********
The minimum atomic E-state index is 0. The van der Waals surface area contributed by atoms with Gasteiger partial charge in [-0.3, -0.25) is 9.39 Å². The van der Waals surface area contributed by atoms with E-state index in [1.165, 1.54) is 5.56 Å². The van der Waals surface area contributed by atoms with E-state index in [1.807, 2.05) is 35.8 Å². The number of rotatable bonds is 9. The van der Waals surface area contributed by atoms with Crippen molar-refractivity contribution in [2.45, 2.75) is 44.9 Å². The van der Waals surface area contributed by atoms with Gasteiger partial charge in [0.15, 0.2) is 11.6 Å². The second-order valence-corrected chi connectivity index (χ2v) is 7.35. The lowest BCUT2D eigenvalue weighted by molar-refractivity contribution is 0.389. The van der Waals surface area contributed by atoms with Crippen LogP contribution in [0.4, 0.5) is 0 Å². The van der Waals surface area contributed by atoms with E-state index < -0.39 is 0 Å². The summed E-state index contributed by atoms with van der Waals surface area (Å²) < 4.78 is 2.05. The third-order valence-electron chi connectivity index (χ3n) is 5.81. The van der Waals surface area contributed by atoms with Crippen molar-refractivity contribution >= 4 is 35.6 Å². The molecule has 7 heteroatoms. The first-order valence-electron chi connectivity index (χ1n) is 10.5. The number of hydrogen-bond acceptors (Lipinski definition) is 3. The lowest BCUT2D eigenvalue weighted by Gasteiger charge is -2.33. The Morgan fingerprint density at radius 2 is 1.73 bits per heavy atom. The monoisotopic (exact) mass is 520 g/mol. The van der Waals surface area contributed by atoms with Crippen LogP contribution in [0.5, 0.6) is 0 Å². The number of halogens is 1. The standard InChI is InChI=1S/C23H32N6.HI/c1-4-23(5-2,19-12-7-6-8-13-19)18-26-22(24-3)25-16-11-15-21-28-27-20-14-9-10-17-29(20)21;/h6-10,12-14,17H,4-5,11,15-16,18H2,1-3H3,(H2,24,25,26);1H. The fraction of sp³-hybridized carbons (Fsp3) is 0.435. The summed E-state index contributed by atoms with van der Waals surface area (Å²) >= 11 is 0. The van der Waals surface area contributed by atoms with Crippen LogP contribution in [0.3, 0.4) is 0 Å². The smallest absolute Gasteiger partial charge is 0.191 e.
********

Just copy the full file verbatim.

The minimum atomic E-state index is 0. The van der Waals surface area contributed by atoms with Gasteiger partial charge in [-0.3, -0.25) is 9.39 Å². The van der Waals surface area contributed by atoms with E-state index in [1.165, 1.54) is 5.56 Å². The van der Waals surface area contributed by atoms with E-state index in [1.807, 2.05) is 35.8 Å². The number of rotatable bonds is 9. The van der Waals surface area contributed by atoms with Crippen molar-refractivity contribution in [2.45, 2.75) is 44.9 Å². The van der Waals surface area contributed by atoms with Gasteiger partial charge in [0.15, 0.2) is 11.6 Å². The second-order valence-corrected chi connectivity index (χ2v) is 7.35. The lowest BCUT2D eigenvalue weighted by molar-refractivity contribution is 0.389. The van der Waals surface area contributed by atoms with Crippen LogP contribution in [0.4, 0.5) is 0 Å². The van der Waals surface area contributed by atoms with E-state index < -0.39 is 0 Å². The summed E-state index contributed by atoms with van der Waals surface area (Å²) < 4.78 is 2.05. The third-order valence-electron chi connectivity index (χ3n) is 5.81. The van der Waals surface area contributed by atoms with Crippen molar-refractivity contribution >= 4 is 35.6 Å². The molecule has 7 heteroatoms. The first-order valence-electron chi connectivity index (χ1n) is 10.5. The number of hydrogen-bond acceptors (Lipinski definition) is 3. The lowest BCUT2D eigenvalue weighted by Gasteiger charge is -2.33. The Morgan fingerprint density at radius 2 is 1.73 bits per heavy atom. The monoisotopic (exact) mass is 520 g/mol. The van der Waals surface area contributed by atoms with Crippen LogP contribution in [0.5, 0.6) is 0 Å². The number of halogens is 1. The standard InChI is InChI=1S/C23H32N6.HI/c1-4-23(5-2,19-12-7-6-8-13-19)18-26-22(24-3)25-16-11-15-21-28-27-20-14-9-10-17-29(20)21;/h6-10,12-14,17H,4-5,11,15-16,18H2,1-3H3,(H2,24,25,26);1H. The fraction of sp³-hybridized carbons (Fsp3) is 0.435. The summed E-state index contributed by atoms with van der Waals surface area (Å²) >= 11 is 0. The van der Waals surface area contributed by atoms with Crippen LogP contribution in [0.3, 0.4) is 0 Å². The smallest absolute Gasteiger partial charge is 0.191 e.